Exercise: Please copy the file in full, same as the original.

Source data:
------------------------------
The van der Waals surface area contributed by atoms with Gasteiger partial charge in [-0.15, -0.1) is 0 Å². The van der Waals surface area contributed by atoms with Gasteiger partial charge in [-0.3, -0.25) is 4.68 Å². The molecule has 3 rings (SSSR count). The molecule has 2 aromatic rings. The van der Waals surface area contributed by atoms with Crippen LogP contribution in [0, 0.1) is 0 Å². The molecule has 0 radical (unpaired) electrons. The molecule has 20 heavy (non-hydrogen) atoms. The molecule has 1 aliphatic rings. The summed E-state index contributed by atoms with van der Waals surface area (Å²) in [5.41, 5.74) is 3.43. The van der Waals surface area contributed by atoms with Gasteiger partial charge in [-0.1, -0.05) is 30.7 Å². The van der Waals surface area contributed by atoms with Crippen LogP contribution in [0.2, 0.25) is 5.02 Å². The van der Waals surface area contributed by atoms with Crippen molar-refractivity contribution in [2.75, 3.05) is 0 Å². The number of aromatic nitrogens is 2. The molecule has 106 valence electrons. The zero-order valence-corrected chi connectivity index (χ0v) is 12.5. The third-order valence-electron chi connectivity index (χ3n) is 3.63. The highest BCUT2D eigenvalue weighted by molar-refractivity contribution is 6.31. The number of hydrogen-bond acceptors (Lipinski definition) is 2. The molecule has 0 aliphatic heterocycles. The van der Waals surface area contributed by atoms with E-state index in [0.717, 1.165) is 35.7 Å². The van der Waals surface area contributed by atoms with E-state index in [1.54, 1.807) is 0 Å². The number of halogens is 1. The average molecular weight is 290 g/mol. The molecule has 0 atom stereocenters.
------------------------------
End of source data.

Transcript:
The van der Waals surface area contributed by atoms with Gasteiger partial charge in [-0.15, -0.1) is 0 Å². The van der Waals surface area contributed by atoms with Gasteiger partial charge in [-0.3, -0.25) is 4.68 Å². The molecule has 3 rings (SSSR count). The molecule has 2 aromatic rings. The van der Waals surface area contributed by atoms with Crippen LogP contribution in [0, 0.1) is 0 Å². The molecule has 0 radical (unpaired) electrons. The molecule has 20 heavy (non-hydrogen) atoms. The molecule has 1 aliphatic rings. The summed E-state index contributed by atoms with van der Waals surface area (Å²) in [5.41, 5.74) is 3.43. The van der Waals surface area contributed by atoms with Gasteiger partial charge in [-0.1, -0.05) is 30.7 Å². The van der Waals surface area contributed by atoms with Crippen LogP contribution in [0.2, 0.25) is 5.02 Å². The van der Waals surface area contributed by atoms with Crippen molar-refractivity contribution in [2.75, 3.05) is 0 Å². The number of aromatic nitrogens is 2. The molecule has 106 valence electrons. The zero-order valence-corrected chi connectivity index (χ0v) is 12.5. The third-order valence-electron chi connectivity index (χ3n) is 3.63. The highest BCUT2D eigenvalue weighted by molar-refractivity contribution is 6.31. The number of hydrogen-bond acceptors (Lipinski definition) is 2. The molecule has 0 aliphatic heterocycles. The van der Waals surface area contributed by atoms with E-state index in [0.717, 1.165) is 35.7 Å². The van der Waals surface area contributed by atoms with E-state index in [1.54, 1.807) is 0 Å². The number of halogens is 1. The average molecular weight is 290 g/mol. The molecule has 0 atom stereocenters.